In general, the Touareg is a likeable and capable vehicle, and the hybrid powertrain is an interesting proposition. However, despite the refinement and performance on offer, this model can’t deliver the emissions or economy needed to make it a worthwhile purchase. Factor in the £54,995 price, and we can’t help feeling that buyers would be happier with the extra £16,740 in their back pocket and a 3.0 TDI Touareg on their drive instead.
Is this the ultimate Touareg? VW is hoping for a hit with the all-new Hybrid version of its SUV, which is claimed to give amazing performance and decent economy. We took a drive for the first time in the UK to find out if those boasts are realistic.
The car shares its drivetrain with the Porsche Cayenne
Hybrid. That means the supercharged V6 from the storming Audi S4 works in conjunction with a 35kW electric motor, to give a total of 375bhp. As a result, the off-roader sprints from 0-60mph in only 6.5 seconds and can hit nearly 150mph.
Video: watch CarBuyer's video review of the VW Touareg
The newcomer also features stop-start, plus energy recovery during braking or coasting. The latter transfers kinetic energy back into the battery for when the Touareg is driven in electric mode – which it can do at up to 30mph.
Car group tests
Used car tests
However, you’ll need a light right foot, as any more than sedate progress wakes the V6 into life. Accelerate hard and you’ll notice a hesitation, followed by a slight jerk, as the engine catches and the transmission takes up the slack.
The electric motors and battery pack increase the kerbweight to 2,315kg. That’s 141kg more than the 3.0-litre TDI, and it shows up on poor surfaces and through bends. At low speed the suspension has a harsh edge, but this improves as your speed increases. Also, corners provoke considerable body roll, despite there being plenty of grip.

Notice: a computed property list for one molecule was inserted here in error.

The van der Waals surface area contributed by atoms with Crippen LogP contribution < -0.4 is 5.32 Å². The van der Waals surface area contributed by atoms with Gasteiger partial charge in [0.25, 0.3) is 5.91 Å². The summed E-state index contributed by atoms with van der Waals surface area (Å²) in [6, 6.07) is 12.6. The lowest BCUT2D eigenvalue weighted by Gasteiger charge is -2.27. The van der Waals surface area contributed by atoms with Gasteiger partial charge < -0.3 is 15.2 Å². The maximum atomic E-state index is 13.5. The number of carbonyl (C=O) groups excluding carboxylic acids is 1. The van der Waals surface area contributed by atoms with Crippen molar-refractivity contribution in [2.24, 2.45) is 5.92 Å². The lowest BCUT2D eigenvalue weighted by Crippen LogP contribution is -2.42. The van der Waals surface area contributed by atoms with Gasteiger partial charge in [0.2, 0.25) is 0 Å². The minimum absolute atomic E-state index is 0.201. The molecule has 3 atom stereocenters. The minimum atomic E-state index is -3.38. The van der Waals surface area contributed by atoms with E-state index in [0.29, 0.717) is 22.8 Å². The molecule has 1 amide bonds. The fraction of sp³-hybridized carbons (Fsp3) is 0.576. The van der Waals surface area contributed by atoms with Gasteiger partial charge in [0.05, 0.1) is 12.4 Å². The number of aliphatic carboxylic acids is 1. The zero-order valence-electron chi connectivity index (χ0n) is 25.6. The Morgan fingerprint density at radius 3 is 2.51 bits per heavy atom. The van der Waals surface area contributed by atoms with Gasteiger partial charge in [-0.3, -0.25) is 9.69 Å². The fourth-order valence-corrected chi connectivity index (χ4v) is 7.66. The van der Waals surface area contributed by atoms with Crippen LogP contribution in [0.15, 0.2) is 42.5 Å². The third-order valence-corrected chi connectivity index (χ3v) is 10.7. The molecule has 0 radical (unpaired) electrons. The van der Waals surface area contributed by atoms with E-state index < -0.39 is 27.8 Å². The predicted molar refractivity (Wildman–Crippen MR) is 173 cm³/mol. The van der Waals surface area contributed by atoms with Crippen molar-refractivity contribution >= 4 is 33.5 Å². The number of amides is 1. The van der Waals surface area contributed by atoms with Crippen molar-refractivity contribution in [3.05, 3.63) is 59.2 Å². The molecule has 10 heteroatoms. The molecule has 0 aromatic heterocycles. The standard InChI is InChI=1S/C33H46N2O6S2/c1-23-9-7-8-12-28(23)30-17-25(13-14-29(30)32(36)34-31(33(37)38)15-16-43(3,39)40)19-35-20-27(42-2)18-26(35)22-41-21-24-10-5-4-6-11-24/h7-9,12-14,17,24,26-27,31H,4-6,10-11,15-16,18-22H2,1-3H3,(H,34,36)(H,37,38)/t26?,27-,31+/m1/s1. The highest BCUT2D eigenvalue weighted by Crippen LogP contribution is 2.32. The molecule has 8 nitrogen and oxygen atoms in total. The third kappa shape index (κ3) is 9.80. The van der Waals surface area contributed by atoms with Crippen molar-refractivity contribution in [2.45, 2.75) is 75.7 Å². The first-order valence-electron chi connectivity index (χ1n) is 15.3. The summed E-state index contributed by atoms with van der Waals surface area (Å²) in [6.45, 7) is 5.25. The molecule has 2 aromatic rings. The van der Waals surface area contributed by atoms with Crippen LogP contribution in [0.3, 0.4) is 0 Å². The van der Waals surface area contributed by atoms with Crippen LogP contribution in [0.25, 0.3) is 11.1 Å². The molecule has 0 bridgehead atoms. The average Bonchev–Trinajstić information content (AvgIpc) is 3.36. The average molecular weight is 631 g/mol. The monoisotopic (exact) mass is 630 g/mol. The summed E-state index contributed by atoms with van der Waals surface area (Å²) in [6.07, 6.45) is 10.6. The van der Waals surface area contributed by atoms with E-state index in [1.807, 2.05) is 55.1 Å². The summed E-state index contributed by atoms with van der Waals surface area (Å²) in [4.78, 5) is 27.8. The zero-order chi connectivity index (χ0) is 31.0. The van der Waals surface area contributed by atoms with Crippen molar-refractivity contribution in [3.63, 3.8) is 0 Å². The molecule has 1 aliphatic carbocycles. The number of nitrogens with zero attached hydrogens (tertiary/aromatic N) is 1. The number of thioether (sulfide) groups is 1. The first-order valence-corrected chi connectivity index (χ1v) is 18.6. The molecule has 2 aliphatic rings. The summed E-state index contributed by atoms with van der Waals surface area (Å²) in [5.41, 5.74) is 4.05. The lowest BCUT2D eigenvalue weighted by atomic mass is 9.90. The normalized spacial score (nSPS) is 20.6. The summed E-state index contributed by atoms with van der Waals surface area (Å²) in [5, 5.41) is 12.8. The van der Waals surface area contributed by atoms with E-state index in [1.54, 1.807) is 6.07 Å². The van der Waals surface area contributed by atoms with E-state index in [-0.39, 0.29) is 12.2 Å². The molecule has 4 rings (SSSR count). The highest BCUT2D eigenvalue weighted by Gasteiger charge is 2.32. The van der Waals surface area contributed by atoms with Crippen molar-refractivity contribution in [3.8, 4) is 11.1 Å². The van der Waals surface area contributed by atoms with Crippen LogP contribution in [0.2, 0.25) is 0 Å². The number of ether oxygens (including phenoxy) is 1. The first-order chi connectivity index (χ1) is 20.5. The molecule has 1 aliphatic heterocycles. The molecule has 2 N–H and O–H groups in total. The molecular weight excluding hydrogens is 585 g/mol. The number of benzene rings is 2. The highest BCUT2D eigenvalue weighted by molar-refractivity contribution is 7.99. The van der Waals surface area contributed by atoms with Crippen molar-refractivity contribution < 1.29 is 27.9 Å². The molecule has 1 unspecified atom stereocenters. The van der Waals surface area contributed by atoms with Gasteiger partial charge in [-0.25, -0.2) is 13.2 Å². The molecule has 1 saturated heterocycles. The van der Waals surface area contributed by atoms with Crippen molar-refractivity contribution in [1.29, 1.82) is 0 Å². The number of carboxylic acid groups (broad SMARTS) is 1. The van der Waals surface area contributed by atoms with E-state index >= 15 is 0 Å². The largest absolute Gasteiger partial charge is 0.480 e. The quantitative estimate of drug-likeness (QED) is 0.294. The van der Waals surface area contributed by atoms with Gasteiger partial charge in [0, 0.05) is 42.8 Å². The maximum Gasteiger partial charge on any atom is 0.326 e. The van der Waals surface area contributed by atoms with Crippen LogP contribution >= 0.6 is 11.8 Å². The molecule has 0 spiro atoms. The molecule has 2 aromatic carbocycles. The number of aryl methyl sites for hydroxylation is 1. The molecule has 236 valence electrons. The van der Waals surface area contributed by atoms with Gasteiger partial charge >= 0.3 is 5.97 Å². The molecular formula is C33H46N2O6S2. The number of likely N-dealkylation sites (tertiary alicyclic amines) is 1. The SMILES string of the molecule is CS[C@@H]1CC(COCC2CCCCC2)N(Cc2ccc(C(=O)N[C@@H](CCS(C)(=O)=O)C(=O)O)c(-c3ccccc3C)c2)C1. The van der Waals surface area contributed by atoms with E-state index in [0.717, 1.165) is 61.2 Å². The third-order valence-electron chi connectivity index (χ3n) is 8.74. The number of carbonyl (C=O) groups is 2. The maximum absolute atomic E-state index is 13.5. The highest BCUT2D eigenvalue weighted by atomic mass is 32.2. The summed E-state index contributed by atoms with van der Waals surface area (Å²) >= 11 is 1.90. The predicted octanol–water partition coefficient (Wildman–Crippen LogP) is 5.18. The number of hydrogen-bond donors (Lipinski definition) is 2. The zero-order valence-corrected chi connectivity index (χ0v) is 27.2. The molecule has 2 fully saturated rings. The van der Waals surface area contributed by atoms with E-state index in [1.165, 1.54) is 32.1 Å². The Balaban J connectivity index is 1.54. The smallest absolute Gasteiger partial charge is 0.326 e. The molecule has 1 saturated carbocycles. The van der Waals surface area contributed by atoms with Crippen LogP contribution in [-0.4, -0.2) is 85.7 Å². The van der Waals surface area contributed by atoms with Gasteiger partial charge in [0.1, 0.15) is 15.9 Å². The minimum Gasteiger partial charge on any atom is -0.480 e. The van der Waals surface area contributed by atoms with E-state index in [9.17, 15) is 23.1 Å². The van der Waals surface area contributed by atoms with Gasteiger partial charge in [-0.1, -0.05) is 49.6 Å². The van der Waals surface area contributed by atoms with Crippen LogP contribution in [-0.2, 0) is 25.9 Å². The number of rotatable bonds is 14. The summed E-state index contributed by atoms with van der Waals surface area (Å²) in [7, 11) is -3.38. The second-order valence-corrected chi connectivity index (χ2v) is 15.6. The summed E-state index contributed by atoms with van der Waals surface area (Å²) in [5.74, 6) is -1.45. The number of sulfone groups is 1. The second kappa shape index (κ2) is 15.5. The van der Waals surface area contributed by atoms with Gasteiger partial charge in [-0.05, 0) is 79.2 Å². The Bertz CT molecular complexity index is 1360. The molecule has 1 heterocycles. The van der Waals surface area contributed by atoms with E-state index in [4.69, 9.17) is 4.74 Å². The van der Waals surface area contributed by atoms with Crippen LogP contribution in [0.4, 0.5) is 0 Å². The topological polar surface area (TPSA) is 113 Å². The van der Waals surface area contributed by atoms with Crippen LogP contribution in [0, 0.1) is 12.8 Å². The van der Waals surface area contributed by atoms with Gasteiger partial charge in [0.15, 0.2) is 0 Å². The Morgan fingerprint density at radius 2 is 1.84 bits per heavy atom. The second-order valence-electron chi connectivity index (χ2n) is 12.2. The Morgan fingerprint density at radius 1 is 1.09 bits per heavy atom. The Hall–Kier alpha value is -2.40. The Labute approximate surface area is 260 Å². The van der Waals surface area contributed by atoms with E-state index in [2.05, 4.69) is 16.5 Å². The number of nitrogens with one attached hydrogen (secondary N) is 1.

On the outside, the Touareg follows the current VW family look, with subtle badging the only thing to set the Hybrid apart from other models in the range. Inside, there’s an eight-inch colour screen to show how power from the engine and electric motor are divided on the move.
Otherwise, it’s logically laid out, roomy and well built. Plus, you get a lot of kit, although we don’t think the cabin feels special enough for a car with a £50,000-plus price. If you’re thinking of heading off-road, the Hybrid uses a simplified 4MOTION set-up rather than the more complicated 4WD system available on some Touaregs.
This permanent device allows electronic diff locking on all four wheels and includes hill-descent control for steep slopes. So, does this petrol-electric SUV score at the pumps? In a word, no! Over 1,185 miles, we averaged only 23.9mpg – some way behind VW’s official 34.4mpg claim. You’re better off with the diesel, which is nearly as fast, more economical, has a similar CO2 output and costs £17,000 less.
Rival: Lexus RX450h
The hybrid-only RX doesn’t offer quite as much performance as the Touareg, but it makes up for this with claimed economy of 44.4mpg – that’s 10mpg more than the Volkswagen promises.